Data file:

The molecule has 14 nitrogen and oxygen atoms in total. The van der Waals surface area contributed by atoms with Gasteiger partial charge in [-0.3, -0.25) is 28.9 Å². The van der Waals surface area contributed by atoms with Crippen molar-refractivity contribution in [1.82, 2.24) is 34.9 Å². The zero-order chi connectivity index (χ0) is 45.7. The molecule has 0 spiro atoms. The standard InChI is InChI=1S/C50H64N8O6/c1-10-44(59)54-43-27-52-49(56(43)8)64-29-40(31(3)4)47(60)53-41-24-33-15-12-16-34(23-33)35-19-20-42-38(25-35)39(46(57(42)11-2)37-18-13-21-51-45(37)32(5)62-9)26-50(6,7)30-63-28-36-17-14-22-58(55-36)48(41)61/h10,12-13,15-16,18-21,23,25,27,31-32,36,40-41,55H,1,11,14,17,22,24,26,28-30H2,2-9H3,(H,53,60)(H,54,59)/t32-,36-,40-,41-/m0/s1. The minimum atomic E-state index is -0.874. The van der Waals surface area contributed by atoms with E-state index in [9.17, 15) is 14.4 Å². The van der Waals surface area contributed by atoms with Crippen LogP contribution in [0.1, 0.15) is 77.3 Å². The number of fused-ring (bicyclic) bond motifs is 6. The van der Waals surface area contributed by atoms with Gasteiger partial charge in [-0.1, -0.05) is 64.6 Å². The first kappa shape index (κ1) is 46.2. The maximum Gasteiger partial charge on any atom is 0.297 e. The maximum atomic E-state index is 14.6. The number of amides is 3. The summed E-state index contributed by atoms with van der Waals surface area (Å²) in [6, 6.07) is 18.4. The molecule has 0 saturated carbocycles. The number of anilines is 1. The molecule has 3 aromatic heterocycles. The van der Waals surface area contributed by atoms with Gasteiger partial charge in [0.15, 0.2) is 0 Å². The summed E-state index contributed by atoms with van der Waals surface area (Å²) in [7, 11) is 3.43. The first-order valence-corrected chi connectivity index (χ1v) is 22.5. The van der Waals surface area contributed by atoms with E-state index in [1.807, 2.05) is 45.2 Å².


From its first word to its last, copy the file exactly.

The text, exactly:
The molecule has 14 nitrogen and oxygen atoms in total. The van der Waals surface area contributed by atoms with Gasteiger partial charge in [-0.3, -0.25) is 28.9 Å². The van der Waals surface area contributed by atoms with Crippen molar-refractivity contribution in [1.82, 2.24) is 34.9 Å². The zero-order chi connectivity index (χ0) is 45.7. The molecule has 0 spiro atoms. The standard InChI is InChI=1S/C50H64N8O6/c1-10-44(59)54-43-27-52-49(56(43)8)64-29-40(31(3)4)47(60)53-41-24-33-15-12-16-34(23-33)35-19-20-42-38(25-35)39(46(57(42)11-2)37-18-13-21-51-45(37)32(5)62-9)26-50(6,7)30-63-28-36-17-14-22-58(55-36)48(41)61/h10,12-13,15-16,18-21,23,25,27,31-32,36,40-41,55H,1,11,14,17,22,24,26,28-30H2,2-9H3,(H,53,60)(H,54,59)/t32-,36-,40-,41-/m0/s1. The minimum atomic E-state index is -0.874. The van der Waals surface area contributed by atoms with E-state index in [9.17, 15) is 14.4 Å². The van der Waals surface area contributed by atoms with Crippen LogP contribution in [0.1, 0.15) is 77.3 Å². The number of fused-ring (bicyclic) bond motifs is 6. The van der Waals surface area contributed by atoms with Gasteiger partial charge in [-0.1, -0.05) is 64.6 Å². The first kappa shape index (κ1) is 46.2. The maximum Gasteiger partial charge on any atom is 0.297 e. The maximum atomic E-state index is 14.6. The number of amides is 3. The summed E-state index contributed by atoms with van der Waals surface area (Å²) in [6, 6.07) is 18.4. The molecule has 0 saturated carbocycles. The number of anilines is 1. The molecule has 3 aromatic heterocycles. The van der Waals surface area contributed by atoms with Gasteiger partial charge in [0.15, 0.2) is 0 Å². The summed E-state index contributed by atoms with van der Waals surface area (Å²) in [7, 11) is 3.43. The first-order valence-corrected chi connectivity index (χ1v) is 22.5. The van der Waals surface area contributed by atoms with E-state index in [1.807, 2.05) is 45.2 Å².